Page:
That, however, isn’t what made the sister stop and think. It was a conversation I had with my kins a few days ago. Babi was telling us how a classmate of his was talking about Akon’s wife being Ethiopian as if it’s another gold medal our boys brought home. “What’s the big deal?!”, he was saying disgustedly, “Dude isn’t even that great a singer”.

I’ve then mentioned how that’s not an uncommon practice. I have read, I continued, about an Ethiopian athlete coming 89th out of 92 or 94 fellow cyclists on the Ethiopian Herald a couple of years back. “I guess they are surprised he even participated. Marathon and stuff, that’s what we are known for, not cycling”.

Babi has pursued his lips discontently and gone back to watching MTV Arabia.

Not I. And certainly not this time. I asked if surprise, instead of “Ager Wedadinet”, was behind our being taken aback by the news of an Ethiopian succeeding abroad. Be it a Scientist in Nasa, a Lecturer at Yale or Harvard, a Russian writer with roots in our soil or an African music award even Africans don’t seem to give a shit about; every time we heard the news, we glow with the new-found pride of a homely girl just paid attention by a hunk. As if we’ve thus far been convinced we weren’t worth that attention, that reward, that accomplishment. And their success has changed all that, by saying more about us than them (instead of the other way round).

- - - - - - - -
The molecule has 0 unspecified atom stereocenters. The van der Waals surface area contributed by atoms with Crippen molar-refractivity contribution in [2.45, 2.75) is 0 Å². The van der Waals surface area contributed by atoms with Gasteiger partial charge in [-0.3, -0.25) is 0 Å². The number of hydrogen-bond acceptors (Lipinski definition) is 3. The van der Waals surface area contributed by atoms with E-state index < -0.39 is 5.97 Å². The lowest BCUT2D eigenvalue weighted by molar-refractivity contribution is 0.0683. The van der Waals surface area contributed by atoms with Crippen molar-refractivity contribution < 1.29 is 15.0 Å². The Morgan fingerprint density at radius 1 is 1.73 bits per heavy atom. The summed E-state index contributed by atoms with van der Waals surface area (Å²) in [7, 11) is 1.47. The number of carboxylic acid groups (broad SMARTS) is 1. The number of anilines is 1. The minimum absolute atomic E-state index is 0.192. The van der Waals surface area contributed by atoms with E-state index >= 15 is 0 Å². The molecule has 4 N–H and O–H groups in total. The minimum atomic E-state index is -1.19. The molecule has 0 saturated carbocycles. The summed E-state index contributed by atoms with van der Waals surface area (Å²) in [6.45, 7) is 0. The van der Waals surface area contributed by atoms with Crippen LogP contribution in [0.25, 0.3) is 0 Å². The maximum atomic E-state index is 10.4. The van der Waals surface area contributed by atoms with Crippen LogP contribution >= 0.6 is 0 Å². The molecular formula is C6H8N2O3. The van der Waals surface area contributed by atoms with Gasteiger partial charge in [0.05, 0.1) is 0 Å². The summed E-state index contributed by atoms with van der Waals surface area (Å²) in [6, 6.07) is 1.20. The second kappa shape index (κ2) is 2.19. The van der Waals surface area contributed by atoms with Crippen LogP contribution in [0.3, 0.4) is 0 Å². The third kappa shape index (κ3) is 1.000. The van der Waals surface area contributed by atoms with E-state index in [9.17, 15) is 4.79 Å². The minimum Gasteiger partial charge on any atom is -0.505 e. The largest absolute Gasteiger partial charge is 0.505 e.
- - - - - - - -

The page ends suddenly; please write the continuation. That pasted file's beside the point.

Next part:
Is that why we are more hospitable [laugh at the dumb jokes of, finding their attention more flattering] to the whites than to the Africans next door? Because the whites have gotta go down, way down, to reach to our level (something they did from the charitable nature of their soul and nothing else); and the African… not so much?!

December 30, 2008 at 5:36 am 29 comments

Crying “Ye eneJohnny Abaat”

Ever belittled what you have to make others feel better [about the little they got]?! The undersigned did a couple of days ago, and it’s been bothering her ever since.

It starts out innocently enough. With the desire to make those next to you feel you were a kindred spirit, a fellow abesha thus a fellow victim (of this government, this society, this life). It’s the verbal equivalent of holding the hand or sucking the teeth. An “oh.. the buses are worse”. “If I didn’t say no, my mother would have sold me to the first bidder”. “Take my word for it, it ain’t what it’s cracked up to be”. It kills time and makes conversations run smoothly.